Thursday, December 10, 2009

"Kakemono" Japanese lifestyle

Kakemono "hanging", more commonly referred to as a kakejiku "hung scroll", is a Japanese scroll painting or calligraphy mounted usually with silk fabric edges on a flexible backing, so that it can be rolled for storage.

Often the kakemono used for calligraphy of a Zen phrase in the hand of a distinguished Zen master.

The kakemono was introduced to Japan during the Heian period, primarily for displaying Buddhist images for religious veneration, or as a vehicle to display calligraphy or poetry.

I cannot make a hanging scroll. The making of them depends on specialized craftsmen.
They are different by threads, materials, designs, etc of the decoration.

The thing hanging from under a hanging scroll says a decorative weight "fū chinn". This last one is made "Kutani ware".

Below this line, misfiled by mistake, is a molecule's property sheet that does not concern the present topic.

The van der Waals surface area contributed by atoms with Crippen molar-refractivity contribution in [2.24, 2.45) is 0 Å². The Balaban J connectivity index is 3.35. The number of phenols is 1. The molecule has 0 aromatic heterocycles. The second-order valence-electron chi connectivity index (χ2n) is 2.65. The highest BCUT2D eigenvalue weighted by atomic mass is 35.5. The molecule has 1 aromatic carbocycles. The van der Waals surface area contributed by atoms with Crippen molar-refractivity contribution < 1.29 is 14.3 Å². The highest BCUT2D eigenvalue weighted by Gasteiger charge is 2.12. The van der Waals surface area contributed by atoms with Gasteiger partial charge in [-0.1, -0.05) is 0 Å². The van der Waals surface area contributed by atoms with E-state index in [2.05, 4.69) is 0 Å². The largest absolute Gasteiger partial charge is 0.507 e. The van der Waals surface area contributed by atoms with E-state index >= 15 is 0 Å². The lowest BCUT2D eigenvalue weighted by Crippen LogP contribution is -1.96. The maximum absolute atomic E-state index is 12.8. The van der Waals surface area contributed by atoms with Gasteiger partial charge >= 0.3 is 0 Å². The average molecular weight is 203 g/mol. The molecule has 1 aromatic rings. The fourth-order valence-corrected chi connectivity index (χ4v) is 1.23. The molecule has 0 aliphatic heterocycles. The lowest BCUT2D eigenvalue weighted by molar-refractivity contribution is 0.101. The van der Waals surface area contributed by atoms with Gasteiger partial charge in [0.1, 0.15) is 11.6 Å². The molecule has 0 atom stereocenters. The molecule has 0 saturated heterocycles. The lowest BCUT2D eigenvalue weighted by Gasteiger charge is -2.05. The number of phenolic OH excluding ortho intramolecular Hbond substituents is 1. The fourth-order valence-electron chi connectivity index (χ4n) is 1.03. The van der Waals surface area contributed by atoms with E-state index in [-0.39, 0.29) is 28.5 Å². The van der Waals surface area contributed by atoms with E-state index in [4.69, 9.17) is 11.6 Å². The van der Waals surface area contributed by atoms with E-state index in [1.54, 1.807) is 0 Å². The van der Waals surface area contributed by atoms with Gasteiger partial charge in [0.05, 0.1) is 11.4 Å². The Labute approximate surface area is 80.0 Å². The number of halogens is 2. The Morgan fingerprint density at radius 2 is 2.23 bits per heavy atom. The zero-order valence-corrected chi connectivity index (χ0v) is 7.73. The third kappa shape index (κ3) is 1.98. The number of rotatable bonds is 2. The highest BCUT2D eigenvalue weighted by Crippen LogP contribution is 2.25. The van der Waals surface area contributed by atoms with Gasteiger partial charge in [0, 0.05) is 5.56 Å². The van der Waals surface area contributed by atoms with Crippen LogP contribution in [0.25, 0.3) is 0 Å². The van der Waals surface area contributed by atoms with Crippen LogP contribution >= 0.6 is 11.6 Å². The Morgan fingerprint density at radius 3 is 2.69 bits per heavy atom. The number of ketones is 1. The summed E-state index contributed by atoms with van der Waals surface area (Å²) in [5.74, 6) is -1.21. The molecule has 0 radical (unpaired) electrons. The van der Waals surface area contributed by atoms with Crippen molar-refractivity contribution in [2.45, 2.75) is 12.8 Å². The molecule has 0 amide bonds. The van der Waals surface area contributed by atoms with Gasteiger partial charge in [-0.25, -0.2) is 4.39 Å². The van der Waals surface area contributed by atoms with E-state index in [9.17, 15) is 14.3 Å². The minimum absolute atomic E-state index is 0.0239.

1. My daughter gave me a sort of kakemono but I don't understand the message because I can't read Japonese calligraphy...
    I don't care because this object is very beautiful in my bedroom.

  2. Kakemonos are just wonderful! I also would like to have one! :-)

  3. Your first photo is very beautiful ... all of the kakemonos are! The first has a special nook for showing offering complimentary colors. So lovely. Masterful works of art. Thank you for sharing. Carol

  4. Its beautiful "Kanji"
    thanls and visit back me more..
    Yoroshiku ne..!

  5. Every kanji is a piece of art, really beatiful.

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  7. I commonly see it at Japanese temples.

    Laby[mens dress shirts]


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